Threat Intelligence: URGENT Windows loophole gives Malware Kernel Level Access - D1defend D1defend

Threat Intelligence: URGENT Windows loophole gives Malware Kernel Level Access - D1defend D1defend

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Threat Intelligence: URGENT Windows loophole gives Malware Kernel Level Access

Posted: July 14, 2023

Hackers are using open-source software that’s popular with video game cheaters to allow their Windows-based malware to bypass restrictions Microsoft put in place to prevent such infections from occurring.

The exploits have been released to the public in the form of free, available tools that are being repurposed by serious hackers to empower their malware with kernel access.

Kernel access is the equivalent of God-mode when it comes to privilege escalation and would allow an attacker to do just about anything. This new method is bypassing all of the driver restrictions that Windows released back in the days of Windows Vista.

In fact, this exploit exists because Windows wanted to ensure that older software could still run even after the updates. This is the hole that attackers are exploiting. They load in malicious drivers with a signing date earlier than 2015, and then combine it with stolen or expired certificates and the tools from video game cheaters. This creates much more destructive malware.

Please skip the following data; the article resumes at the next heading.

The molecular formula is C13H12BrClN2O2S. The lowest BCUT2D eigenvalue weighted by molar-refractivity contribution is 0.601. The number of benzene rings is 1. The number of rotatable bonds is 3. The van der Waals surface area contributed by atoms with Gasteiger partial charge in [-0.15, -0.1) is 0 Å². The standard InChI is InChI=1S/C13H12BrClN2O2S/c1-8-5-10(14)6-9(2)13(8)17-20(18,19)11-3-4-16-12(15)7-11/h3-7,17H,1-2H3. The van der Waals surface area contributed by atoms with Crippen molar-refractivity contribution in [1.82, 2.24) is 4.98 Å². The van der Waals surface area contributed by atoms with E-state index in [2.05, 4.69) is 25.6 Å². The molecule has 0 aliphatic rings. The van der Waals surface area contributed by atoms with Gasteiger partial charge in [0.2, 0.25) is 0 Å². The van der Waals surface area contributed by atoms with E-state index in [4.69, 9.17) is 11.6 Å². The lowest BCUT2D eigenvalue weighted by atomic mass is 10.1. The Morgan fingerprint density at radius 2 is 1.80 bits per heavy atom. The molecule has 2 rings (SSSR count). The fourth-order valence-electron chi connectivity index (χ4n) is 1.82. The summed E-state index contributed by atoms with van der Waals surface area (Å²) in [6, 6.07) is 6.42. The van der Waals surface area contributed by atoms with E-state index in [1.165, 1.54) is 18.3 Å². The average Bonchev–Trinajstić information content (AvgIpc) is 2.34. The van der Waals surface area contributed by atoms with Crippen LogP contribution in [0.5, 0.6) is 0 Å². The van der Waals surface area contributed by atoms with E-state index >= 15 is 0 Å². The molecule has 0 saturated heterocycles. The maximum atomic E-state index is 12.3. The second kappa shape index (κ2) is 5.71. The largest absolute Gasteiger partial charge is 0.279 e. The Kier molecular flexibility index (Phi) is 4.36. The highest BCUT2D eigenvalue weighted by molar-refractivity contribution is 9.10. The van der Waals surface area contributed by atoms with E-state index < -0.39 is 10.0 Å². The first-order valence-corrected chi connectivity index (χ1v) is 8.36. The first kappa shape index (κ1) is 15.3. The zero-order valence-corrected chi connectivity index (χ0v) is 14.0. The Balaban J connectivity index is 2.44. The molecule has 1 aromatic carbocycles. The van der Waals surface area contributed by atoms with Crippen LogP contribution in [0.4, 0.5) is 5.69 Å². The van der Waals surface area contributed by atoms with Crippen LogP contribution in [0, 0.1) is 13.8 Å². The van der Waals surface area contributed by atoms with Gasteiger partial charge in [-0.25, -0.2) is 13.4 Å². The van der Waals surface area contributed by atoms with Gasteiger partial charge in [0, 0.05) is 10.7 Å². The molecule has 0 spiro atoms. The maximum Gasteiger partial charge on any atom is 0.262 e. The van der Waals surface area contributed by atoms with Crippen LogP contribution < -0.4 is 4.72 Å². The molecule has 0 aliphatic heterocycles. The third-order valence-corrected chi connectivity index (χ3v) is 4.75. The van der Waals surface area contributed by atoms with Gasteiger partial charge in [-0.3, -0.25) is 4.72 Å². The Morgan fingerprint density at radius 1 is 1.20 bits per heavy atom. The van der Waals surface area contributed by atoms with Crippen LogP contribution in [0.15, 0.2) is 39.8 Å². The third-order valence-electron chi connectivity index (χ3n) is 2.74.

Hackers are using the same sort of access that allows antivirus software to have such deep access to your system. Once an attacker gains administrative privileges, they can take it a step further, potentially being able to shut down EDR/MDR/XDR and other advanced security tools such as application control.

Unfortunately, Microsoft’s driver blocking capabilities currently seem to be broken. Although they have assured the community that this is fixed with the most recent Windows Updates, security researchers state that this is false.

We expect to see increased pressure on Microsoft in the coming days to release a better fix for this issue, but as it stands now, we recommend the following:

  • Ensure that all Windows systems are running the latest version of the operating system.
  • Monitor for any suspicious activity on the network, such as unusual outbound traffic or unexpected system drivers.
  • Regularly scan for malicious system drivers and remove any that are found.
  • Educate users on the importance of not downloading or installing software from untrusted sources.

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